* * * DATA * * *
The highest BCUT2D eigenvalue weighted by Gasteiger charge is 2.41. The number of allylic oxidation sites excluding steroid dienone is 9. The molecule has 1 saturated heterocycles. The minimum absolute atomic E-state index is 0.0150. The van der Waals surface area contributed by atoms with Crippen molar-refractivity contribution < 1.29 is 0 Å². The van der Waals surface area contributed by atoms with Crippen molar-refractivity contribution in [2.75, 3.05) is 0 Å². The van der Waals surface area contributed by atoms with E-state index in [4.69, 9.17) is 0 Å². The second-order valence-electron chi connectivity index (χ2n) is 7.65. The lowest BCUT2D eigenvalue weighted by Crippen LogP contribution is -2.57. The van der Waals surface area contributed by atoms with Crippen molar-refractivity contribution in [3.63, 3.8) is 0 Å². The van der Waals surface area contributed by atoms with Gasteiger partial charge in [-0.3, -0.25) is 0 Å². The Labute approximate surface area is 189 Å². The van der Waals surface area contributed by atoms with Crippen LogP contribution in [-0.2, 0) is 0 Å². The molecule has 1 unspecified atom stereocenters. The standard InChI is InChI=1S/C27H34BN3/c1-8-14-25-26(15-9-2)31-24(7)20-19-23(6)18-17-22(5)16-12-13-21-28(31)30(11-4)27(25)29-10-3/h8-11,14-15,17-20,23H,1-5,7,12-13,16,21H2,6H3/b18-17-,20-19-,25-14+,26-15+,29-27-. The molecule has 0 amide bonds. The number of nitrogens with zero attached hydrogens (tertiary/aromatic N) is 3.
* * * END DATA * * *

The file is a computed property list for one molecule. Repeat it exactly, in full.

The highest BCUT2D eigenvalue weighted by Gasteiger charge is 2.41. The number of allylic oxidation sites excluding steroid dienone is 9. The molecule has 1 saturated heterocycles. The minimum absolute atomic E-state index is 0.0150. The van der Waals surface area contributed by atoms with Crippen molar-refractivity contribution < 1.29 is 0 Å². The van der Waals surface area contributed by atoms with Crippen molar-refractivity contribution in [2.75, 3.05) is 0 Å². The van der Waals surface area contributed by atoms with E-state index in [4.69, 9.17) is 0 Å². The second-order valence-electron chi connectivity index (χ2n) is 7.65. The lowest BCUT2D eigenvalue weighted by Crippen LogP contribution is -2.57. The van der Waals surface area contributed by atoms with Crippen molar-refractivity contribution in [3.63, 3.8) is 0 Å². The van der Waals surface area contributed by atoms with Gasteiger partial charge in [-0.3, -0.25) is 0 Å². The Labute approximate surface area is 189 Å². The van der Waals surface area contributed by atoms with Crippen LogP contribution in [-0.2, 0) is 0 Å². The molecule has 1 unspecified atom stereocenters. The standard InChI is InChI=1S/C27H34BN3/c1-8-14-25-26(15-9-2)31-24(7)20-19-23(6)18-17-22(5)16-12-13-21-28(31)30(11-4)27(25)29-10-3/h8-11,14-15,17-20,23H,1-5,7,12-13,16,21H2,6H3/b18-17-,20-19-,25-14+,26-15+,29-27-. The molecule has 0 amide bonds. The number of nitrogens with zero attached hydrogens (tertiary/aromatic N) is 3.